- Training provides the long term improvements necessary to successfully complete a marathon.
- Training leaves athletes a bit tired most of the time.
- The 3-week cycles provide some reduction in fatigue, but it is not enough to completely eliminate it and allow your body full physiological recovery.
- The goal of tapering is to balance continued training and resting to allow for the best possible marathon experience.
- The International Journal of Sports Medicine examined over 50 scientific studies on tapering and concluded that there is no doubt tapering works.
- Studies have found improvements in performance of up to 16% with most studies showing 3 – 5% improvement. At a 5% improvement, that means a 3:30 marathon can become a 3:19 marathon through proper tapering.
- A single workout, on the other hand will give you less than a 1% improvement in performance!
How Long Should You Taper?
- Studies show for the marathon one should taper for a minimum of 2-weeks with 3 weeks being optimal. Too short a taper will leave one tired on race day while too long will lead to a loss in fitness.
- It is wise to err on the side of tapering too little rather than too much.
- NEVER try to make up for lost time due to injury, etc during the taper weeks. By this time any gains in fitness that will impact marathon performance have already been realized and attempting to make up for lost miles or workouts will just leave you fatigued at the starting line.
How Should You Reduce Training to Improve Marathon Performance?
- Evidence indicates that the key to effective tapering is to substantially reduce mileage while maintaining intensity.
- Reducing mileage reduces the accumulated fatigue
- High intensity effort maintains fitness level
- Exactly how much to reduce training mileage depends on your current training mileage, age and health. Older runners tend to need a longer taper than younger runners.
- Studies have shown as a general rule of thumb:
- 3rd Week Premarathon: Taper 20 – 25%
- 2nd Week Premarathon: Taper 40%
- Marathon Week (6 days before): Taper 60%.
- Three weeks before is the most important time for a successful taper. Marathoners often do too much this week because the marathon still seems a long way off.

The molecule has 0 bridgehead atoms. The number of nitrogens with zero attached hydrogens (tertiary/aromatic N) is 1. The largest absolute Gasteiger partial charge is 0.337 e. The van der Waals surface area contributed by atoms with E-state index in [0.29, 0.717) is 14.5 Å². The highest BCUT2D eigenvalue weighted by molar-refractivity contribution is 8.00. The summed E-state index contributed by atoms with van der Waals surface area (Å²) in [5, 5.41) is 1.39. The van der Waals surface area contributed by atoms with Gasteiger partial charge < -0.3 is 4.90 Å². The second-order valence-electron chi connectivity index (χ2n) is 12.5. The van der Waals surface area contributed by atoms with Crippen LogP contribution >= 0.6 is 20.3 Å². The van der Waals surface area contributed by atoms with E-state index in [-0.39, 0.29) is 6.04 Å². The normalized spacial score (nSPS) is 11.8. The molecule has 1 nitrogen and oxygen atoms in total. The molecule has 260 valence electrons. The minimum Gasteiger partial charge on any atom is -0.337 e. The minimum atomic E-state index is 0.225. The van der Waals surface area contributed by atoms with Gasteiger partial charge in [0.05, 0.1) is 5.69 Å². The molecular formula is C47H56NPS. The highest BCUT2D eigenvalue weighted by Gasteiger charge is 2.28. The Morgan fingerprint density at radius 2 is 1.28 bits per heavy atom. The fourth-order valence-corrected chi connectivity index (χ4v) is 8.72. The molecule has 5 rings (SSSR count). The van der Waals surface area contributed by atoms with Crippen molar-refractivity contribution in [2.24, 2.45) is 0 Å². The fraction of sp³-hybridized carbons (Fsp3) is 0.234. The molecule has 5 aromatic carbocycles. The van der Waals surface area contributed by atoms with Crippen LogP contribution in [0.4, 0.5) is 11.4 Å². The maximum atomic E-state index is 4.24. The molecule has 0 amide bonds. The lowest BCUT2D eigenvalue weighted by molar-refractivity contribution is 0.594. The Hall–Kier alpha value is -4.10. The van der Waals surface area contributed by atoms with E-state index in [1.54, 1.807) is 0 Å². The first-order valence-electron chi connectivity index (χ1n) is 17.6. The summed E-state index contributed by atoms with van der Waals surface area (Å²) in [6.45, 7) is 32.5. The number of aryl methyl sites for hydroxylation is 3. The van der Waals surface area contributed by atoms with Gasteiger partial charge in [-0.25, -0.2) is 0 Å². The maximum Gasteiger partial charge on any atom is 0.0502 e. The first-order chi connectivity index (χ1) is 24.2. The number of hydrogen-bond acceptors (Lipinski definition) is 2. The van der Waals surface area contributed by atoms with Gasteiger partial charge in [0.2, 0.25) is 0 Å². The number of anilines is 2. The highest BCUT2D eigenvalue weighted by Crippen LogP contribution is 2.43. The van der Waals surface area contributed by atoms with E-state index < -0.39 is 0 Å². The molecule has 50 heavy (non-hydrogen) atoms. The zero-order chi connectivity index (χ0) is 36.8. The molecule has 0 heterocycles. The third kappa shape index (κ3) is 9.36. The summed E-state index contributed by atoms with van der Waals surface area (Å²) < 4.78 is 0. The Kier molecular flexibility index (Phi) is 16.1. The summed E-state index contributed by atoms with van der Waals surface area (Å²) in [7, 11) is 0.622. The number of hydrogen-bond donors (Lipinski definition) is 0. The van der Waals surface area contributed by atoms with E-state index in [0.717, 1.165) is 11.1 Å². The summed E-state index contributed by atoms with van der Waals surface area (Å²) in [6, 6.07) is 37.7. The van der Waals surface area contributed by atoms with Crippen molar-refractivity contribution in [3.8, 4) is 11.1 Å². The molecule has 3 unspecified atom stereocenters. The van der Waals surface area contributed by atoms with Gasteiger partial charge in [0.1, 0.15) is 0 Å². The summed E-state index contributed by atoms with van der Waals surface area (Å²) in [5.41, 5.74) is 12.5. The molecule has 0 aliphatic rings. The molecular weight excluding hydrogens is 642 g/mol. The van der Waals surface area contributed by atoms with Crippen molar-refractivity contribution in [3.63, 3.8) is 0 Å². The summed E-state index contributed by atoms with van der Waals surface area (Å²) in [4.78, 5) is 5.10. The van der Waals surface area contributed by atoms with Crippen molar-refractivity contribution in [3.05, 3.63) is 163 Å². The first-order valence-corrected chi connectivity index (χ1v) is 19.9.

- It is much better physiologically and psychologically to allow your body to start to rebound this week, or you will find yourself feeling flat the last two weeks.
- Often marathoners also decrease training efforts. This can result in a small loss in fitness as well as a lack of psychological reinforcement.
- It is more effective to intersperse harder efforts within the recovery trend.
- For example, the Gazelle schedule has 3 x 1-mile intervals the 2nd week pre-marathon.
- Marathon week itself is all easy recovery, with the exception of Tuesday or Wednesday where it is recommended you do a 6 – 7 mile run with 2 miles at marathon pace.
- This is a dress rehearsal, even wear the same shoes and clothes you will wear for the marathon!
- By this time, if you have tapered properly starting with the 3rd week, you should feel light on your feet, like you can fly…this will provide a great psychological boost!
Carbo-loading and Hydration During the Taper
- It is vitally important that your muscles and liver be stocked with glycogen at the starting line.
- Marathoners used to deplete glycogen stores for 3 days (sometimes even completing a long run up to 20-miles the week before), then carbo-load the 3 days prior to the marathon. This is no longer recommended since carbohydrate depletion can suppress the immune system (this is why many marathoners get a cold the week after a marathon – glycogen stores have been depleted) and the long run will leave you sore and tired.
- What works just as well is to eat a normal diet until the last 3 days and taper your training program.
- Then the last 3 days, eat a high carbohydrate diet and do a short, slow run these days.
- Your body will store glycogen to almost the same level as if you did the whole depletion and loading program.
- Also, make sure you are well-hydrated in the days leading up to the marathon so that you don’t arrive at the starting line suffering from accumulated effects of dehydration.
Pfitzinger, P., and S. Douglas. 2001. Advanced Marathoning. Champaign, IL:Human Kinetics.